Not long after hosting the post-production party for a play presented by the Pickwick Players, my mother and I were clearing my bedroom as our family prepared to move to a new location about twelve hundred miles diagonally across the nation to the northeast. We would be living on a farm there not far from the southern tip of Lake Michigan.
With everything else boxed up in the room and its closets, she decided we should turn the mattress on my bed. When we did, we both spotted an unopened can of malt liquor nestled right beneath the center of the queen-sized mattress. Mom looked at me and I looked back at her and shrugged innocently, declaring that I hadn't put it there.
Mom knew me well enough to know I wasn't lying about it, but she confiscated the can and as we turned the mattress we speculated on how it got there. I told her it was probably a friend of mine named Scott from the Pickwick Players, a well-known prankster who had orchestrated early-morning kidnapping of all cast and crew of a play we had all been working on the day before it went live on stage.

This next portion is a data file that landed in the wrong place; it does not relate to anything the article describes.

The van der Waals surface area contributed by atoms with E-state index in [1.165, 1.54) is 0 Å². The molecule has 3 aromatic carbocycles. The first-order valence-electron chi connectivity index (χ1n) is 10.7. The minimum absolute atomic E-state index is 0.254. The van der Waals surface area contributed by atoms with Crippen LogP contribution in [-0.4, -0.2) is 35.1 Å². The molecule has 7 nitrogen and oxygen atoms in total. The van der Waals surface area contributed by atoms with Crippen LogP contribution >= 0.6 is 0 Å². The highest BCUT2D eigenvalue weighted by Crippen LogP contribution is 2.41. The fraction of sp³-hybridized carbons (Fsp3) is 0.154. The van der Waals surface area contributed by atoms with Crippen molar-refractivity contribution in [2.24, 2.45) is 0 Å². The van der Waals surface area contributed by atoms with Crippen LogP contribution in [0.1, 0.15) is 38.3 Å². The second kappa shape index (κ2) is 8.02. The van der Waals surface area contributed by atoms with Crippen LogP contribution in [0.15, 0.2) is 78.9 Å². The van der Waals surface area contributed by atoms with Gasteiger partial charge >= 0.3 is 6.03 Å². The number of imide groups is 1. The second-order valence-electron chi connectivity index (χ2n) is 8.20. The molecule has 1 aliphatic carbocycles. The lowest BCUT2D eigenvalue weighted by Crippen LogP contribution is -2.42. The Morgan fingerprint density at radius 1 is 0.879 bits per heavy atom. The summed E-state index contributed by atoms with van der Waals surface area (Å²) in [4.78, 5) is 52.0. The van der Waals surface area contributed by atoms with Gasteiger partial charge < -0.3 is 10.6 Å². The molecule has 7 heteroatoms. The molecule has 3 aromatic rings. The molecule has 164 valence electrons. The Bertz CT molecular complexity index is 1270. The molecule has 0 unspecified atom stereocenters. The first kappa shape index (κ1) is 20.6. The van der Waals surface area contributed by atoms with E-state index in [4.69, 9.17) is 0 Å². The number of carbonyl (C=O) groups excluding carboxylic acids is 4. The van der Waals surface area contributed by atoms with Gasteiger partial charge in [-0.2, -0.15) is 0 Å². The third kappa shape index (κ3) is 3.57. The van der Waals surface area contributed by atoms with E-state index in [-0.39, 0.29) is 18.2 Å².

I can just see Scott shoving that can of booze beneath my mattress during the post-production party, giggling to himself and possibly with cohorts in on the prank at the time over how the can might be discovered and whether or not I would have the courage to consume it. Not a fan of alcoholic beverages of any kind in those days, drinking it would never have occurred to me. Or maybe he thought I might get into a jam trying to explain it away if my mother found it while changing the sheets on the bed. Almost, Scott, but no cigar.
I never saw or heard from him again since leaving that town, but I never have forgotten him.